A: I challenge myself to try and get better every day as a leader. You have to have an open mind to do that. As all of this information is flowing to us as coaches, in my experience in England, it was definitely the investment in sports science and analytics was large. The way it was processed was interesting for me to observe. I’m really, really curious on how we can bring it into the front without disrupting the free flow and the talent of our players. That’s one of the things as a coach, is to find that balance of a strong, compact game away from the puck where you can feel that unity, but still allowing the skill, the amazing skill we have on our roster, to be able to be creative and to be able to be free. When we take analytics, when we take videos, when we take all of that information, I think the important thing will be to process it in a way that really, we don’t do it just for doing its sake, but we do it to really make a difference in the individual players. We’ll see how open certain players are to it, but I’m extremely open to gathering the information and to even GPSing players sometimes in an ice session to check maximum speeds. You could possibly watch for fatigue before it occurs and avoid injuries and so on and so forth. There’s so many examples where it might never get to the player in the end, but we might be able to track in a way that we can keep our man games lost down, as an example. If we can use analytics to do that, let’s find a way. But let’s make sure that in the end we don’t forget that a sport like ice hockey, whether 50 years ago when the Sabres were founded or today, when the puck is dropped the same basic elements will still make a difference on which team wins and which team loses. I’m never going to become over-modern and computerized in a way that we block the way the team plays and flows. I think you can understand what I’m trying to get at. It’s something I’m extremely interested in, but we have to be the best possible leadership team in using it properly.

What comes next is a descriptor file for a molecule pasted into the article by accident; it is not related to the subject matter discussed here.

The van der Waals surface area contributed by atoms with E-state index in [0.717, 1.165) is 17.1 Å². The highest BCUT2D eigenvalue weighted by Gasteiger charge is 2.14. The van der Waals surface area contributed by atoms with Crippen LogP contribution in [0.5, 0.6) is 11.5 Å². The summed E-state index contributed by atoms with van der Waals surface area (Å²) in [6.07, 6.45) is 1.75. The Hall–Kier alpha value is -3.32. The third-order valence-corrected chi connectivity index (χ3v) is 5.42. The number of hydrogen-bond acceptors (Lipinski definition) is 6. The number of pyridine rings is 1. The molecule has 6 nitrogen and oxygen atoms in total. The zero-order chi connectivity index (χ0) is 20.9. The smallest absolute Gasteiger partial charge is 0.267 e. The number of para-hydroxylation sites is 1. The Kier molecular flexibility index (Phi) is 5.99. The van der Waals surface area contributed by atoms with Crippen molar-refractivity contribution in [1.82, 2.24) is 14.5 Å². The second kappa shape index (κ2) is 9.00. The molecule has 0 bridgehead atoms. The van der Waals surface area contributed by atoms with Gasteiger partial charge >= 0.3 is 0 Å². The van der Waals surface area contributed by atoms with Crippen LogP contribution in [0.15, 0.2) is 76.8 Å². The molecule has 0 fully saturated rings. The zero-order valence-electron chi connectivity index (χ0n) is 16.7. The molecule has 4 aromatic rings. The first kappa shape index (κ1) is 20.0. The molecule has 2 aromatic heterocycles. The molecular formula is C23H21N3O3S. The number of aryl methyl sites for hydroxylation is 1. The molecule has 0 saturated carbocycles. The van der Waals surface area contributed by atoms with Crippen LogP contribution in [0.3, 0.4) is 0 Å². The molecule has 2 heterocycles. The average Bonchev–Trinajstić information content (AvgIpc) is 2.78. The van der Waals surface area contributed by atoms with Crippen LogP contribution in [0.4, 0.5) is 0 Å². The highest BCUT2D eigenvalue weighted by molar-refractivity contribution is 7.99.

Q: Have you started working at filling your coaching staff and do you have a deadline that you want to have the staff filled by? (Bill Hoppe – Olean Times Herald)